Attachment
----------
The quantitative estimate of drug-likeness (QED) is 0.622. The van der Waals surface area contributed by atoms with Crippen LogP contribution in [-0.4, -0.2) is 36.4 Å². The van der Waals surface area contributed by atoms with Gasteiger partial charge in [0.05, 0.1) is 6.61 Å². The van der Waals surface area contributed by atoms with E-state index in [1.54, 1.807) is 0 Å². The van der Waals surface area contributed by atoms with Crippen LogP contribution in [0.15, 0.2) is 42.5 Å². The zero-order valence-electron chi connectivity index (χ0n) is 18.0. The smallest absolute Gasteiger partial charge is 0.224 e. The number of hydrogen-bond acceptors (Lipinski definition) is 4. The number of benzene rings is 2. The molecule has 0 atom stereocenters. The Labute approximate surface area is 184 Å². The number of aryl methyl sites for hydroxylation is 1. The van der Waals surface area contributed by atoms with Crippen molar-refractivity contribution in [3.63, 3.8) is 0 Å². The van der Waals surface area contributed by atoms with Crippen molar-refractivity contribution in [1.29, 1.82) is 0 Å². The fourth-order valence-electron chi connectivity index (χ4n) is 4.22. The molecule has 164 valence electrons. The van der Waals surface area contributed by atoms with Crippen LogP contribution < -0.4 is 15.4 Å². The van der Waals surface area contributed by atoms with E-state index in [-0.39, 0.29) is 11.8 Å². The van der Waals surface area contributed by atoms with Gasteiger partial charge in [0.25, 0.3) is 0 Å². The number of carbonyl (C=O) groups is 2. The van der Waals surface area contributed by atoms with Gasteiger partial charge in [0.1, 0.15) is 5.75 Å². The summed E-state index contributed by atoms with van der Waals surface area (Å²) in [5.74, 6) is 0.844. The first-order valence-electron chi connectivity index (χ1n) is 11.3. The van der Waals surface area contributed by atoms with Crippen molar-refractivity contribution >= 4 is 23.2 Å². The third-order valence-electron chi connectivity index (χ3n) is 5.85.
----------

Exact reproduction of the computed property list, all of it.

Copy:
The quantitative estimate of drug-likeness (QED) is 0.622. The van der Waals surface area contributed by atoms with Crippen LogP contribution in [-0.4, -0.2) is 36.4 Å². The van der Waals surface area contributed by atoms with Gasteiger partial charge in [0.05, 0.1) is 6.61 Å². The van der Waals surface area contributed by atoms with E-state index in [1.54, 1.807) is 0 Å². The van der Waals surface area contributed by atoms with Crippen LogP contribution in [0.15, 0.2) is 42.5 Å². The zero-order valence-electron chi connectivity index (χ0n) is 18.0. The smallest absolute Gasteiger partial charge is 0.224 e. The number of hydrogen-bond acceptors (Lipinski definition) is 4. The number of benzene rings is 2. The molecule has 0 atom stereocenters. The Labute approximate surface area is 184 Å². The number of aryl methyl sites for hydroxylation is 1. The van der Waals surface area contributed by atoms with Crippen molar-refractivity contribution in [3.63, 3.8) is 0 Å². The van der Waals surface area contributed by atoms with Crippen molar-refractivity contribution in [1.29, 1.82) is 0 Å². The fourth-order valence-electron chi connectivity index (χ4n) is 4.22. The molecule has 164 valence electrons. The van der Waals surface area contributed by atoms with Crippen LogP contribution < -0.4 is 15.4 Å². The van der Waals surface area contributed by atoms with E-state index in [-0.39, 0.29) is 11.8 Å². The van der Waals surface area contributed by atoms with Gasteiger partial charge in [0.25, 0.3) is 0 Å². The number of carbonyl (C=O) groups is 2. The van der Waals surface area contributed by atoms with Gasteiger partial charge in [0.1, 0.15) is 5.75 Å². The summed E-state index contributed by atoms with van der Waals surface area (Å²) in [5.74, 6) is 0.844. The first-order valence-electron chi connectivity index (χ1n) is 11.3. The van der Waals surface area contributed by atoms with Crippen molar-refractivity contribution >= 4 is 23.2 Å². The third-order valence-electron chi connectivity index (χ3n) is 5.85.